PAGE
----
Trip to El Pinacate, May 2016

Last May, we visited the biggest maternity roost in The Great Desert of Altar and Pinacate Biosphere Reserve in the State of Sonora, Mexico. Our goal was to monitor the colony of bats that use this cave as a maternity roost and sample a few individuals to study their genetics. This year, our team was quite big as there are so many interesting projects that look at several aspects of the biology of the Tequila bat. We spent 15 days working all night long in the middle of the desert collecting tissue samples, parasites, fresh guano, pollen, taking measurements, and filming. 

A normal working day for us involves getting our equipment ready by 4:30pm, drive across the desert for one hour and hike 40min until we arrive to the cave. We then set up camp, hydrate and rest for a few minutes. Dr. Medellin prepares infrared lamps and video cameras to monitor the emergence of the bats from the cave; the emergence begins around 7:30pm and goes on for about 1.5hrs. Once the females have left the cave, Begoña Iñarritu, who is interested in studying the behaviour of newborns, enters the cave and sets up her filming equipment. In the meantime, the rest of us prepare our equipment and rest for a couple of hours before the females come back from feeding.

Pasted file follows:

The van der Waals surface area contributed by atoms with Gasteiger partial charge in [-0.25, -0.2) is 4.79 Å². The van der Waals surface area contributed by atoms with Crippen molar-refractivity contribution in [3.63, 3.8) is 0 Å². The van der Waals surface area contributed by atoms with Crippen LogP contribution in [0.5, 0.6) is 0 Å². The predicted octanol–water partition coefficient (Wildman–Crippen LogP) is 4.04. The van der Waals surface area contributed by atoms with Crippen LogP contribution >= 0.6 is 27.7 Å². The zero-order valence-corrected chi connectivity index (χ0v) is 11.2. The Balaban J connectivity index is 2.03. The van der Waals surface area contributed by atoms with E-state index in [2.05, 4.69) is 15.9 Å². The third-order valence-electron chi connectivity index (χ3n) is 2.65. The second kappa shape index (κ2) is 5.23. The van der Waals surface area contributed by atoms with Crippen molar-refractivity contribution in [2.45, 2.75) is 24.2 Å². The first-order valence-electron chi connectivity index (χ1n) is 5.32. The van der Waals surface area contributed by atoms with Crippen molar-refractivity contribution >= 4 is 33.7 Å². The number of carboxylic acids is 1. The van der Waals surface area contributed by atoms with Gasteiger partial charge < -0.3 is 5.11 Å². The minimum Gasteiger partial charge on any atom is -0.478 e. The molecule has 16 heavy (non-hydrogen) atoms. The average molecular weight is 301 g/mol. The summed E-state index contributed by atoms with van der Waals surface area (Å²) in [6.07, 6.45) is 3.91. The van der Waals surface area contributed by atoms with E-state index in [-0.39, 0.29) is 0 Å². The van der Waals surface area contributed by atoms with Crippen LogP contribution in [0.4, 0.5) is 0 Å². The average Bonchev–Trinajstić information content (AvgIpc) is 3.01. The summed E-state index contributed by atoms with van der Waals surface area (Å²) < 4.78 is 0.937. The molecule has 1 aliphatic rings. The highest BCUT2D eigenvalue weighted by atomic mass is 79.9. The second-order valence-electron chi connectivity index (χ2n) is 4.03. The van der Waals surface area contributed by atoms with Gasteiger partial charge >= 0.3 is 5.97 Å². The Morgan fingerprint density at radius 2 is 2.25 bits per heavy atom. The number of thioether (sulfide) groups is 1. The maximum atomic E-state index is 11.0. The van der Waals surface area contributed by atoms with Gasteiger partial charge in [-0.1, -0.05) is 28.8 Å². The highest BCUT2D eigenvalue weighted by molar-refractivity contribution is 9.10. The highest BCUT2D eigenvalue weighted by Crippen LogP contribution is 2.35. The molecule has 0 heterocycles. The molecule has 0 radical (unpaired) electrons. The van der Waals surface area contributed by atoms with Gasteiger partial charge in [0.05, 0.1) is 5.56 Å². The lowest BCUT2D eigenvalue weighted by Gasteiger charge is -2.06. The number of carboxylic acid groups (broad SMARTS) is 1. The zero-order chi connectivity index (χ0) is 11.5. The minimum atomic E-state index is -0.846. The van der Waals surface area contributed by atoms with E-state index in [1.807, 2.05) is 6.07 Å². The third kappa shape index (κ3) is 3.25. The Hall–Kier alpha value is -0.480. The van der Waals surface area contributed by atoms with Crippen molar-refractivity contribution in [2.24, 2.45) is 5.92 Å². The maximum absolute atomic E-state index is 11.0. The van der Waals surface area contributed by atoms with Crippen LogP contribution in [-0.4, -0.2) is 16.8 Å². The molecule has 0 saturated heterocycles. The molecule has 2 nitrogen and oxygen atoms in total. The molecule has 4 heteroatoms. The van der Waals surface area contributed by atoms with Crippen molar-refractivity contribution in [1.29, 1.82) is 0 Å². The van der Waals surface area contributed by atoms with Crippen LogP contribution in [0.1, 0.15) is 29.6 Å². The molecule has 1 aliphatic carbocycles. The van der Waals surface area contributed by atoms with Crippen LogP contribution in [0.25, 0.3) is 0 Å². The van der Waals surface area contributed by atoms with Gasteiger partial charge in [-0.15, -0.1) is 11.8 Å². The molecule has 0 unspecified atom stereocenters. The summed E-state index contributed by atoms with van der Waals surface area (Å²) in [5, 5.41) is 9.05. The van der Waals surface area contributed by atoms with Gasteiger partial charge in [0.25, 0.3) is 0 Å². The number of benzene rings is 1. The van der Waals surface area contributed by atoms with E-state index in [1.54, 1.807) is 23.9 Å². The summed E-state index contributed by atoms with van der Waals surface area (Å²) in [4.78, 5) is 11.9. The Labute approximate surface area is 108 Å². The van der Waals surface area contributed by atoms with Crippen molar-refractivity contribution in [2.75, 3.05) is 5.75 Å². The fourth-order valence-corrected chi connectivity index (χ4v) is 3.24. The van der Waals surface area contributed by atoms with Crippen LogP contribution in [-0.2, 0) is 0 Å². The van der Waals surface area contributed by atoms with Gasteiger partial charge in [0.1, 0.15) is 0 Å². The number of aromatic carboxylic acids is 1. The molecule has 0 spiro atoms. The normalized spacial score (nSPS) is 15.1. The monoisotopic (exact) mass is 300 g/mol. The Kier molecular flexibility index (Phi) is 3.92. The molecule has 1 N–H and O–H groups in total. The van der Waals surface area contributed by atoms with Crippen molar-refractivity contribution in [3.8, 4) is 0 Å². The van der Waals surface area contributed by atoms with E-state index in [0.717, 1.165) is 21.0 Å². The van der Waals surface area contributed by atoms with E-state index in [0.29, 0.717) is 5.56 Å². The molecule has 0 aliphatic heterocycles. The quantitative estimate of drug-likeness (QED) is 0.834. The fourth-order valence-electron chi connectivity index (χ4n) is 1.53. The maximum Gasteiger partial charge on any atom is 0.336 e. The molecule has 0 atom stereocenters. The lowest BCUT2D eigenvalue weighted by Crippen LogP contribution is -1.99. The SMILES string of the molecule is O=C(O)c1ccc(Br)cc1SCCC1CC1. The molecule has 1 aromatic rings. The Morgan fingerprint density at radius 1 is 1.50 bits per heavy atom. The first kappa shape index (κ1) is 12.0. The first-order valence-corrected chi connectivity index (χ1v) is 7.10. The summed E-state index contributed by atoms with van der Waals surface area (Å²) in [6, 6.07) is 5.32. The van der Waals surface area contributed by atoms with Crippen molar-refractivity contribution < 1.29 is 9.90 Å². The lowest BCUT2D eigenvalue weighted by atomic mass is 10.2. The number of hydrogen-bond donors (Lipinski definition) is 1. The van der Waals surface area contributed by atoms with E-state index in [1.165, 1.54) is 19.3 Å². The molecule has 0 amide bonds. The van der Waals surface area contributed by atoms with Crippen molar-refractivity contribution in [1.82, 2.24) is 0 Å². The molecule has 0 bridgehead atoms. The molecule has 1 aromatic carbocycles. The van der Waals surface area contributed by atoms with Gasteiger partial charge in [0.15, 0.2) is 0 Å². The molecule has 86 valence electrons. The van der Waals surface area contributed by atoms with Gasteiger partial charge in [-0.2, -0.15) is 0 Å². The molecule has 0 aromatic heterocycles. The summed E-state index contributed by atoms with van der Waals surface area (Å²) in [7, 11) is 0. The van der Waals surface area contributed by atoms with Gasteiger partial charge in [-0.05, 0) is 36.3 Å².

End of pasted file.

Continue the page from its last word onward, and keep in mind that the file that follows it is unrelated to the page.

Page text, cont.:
At about 1:30 am, females start returning to the cave. Luis Viquez and I are interested in different aspects of the migratory behaviour of the Tequila bats; we have been collecting samples for the last 2 years. We wait for the females to return to the cave as we want to make sure they fed and they are well hydrated. We set up mist nets and capture a few animals; this is when things start getting really busy! We need extra hands to process the samples as many bats get captured in the mist nets in a matter of seconds. 

We collect different samples, for example, I collect blood and tissue samples while Luis sets up individual 'restrooms' for the bats. He needs this fresh guano to study the microbiome of the bats. In the meantime, Abigail Martinez Serena, Ana Soler, and Nora Torres Knoop take parasites and vaginal swabs.

This year, we were lucky enough to have Jens Rydell as our official photographer. He came all the way from Sweden and documented this trip. Jens has perfected his technique to photograph bats in flight and combines it with acoustic recordings to identify species. He was a great team member and taught us a lot about photography and field work!  

Marco Tschapka was another official reporter of this trip. If something funny or embarrassing happened, we could rest assure that Marco was documenting that moment forever. We hope those photographs do not see the light of day anytime soon, or at least before we get our degrees! 

This trip was a success and we had yet another amazing time in the Sonoran desert! Thank you to the other team members who helped us collect samples: Estefania Ramirez, Omar Calva, Salvador Loza, and Anna Vogeler. And special thanks to my funders: The Rufford Foundation, Idea Wild, UNAM and Bristol University. 


A new generation of tequila bats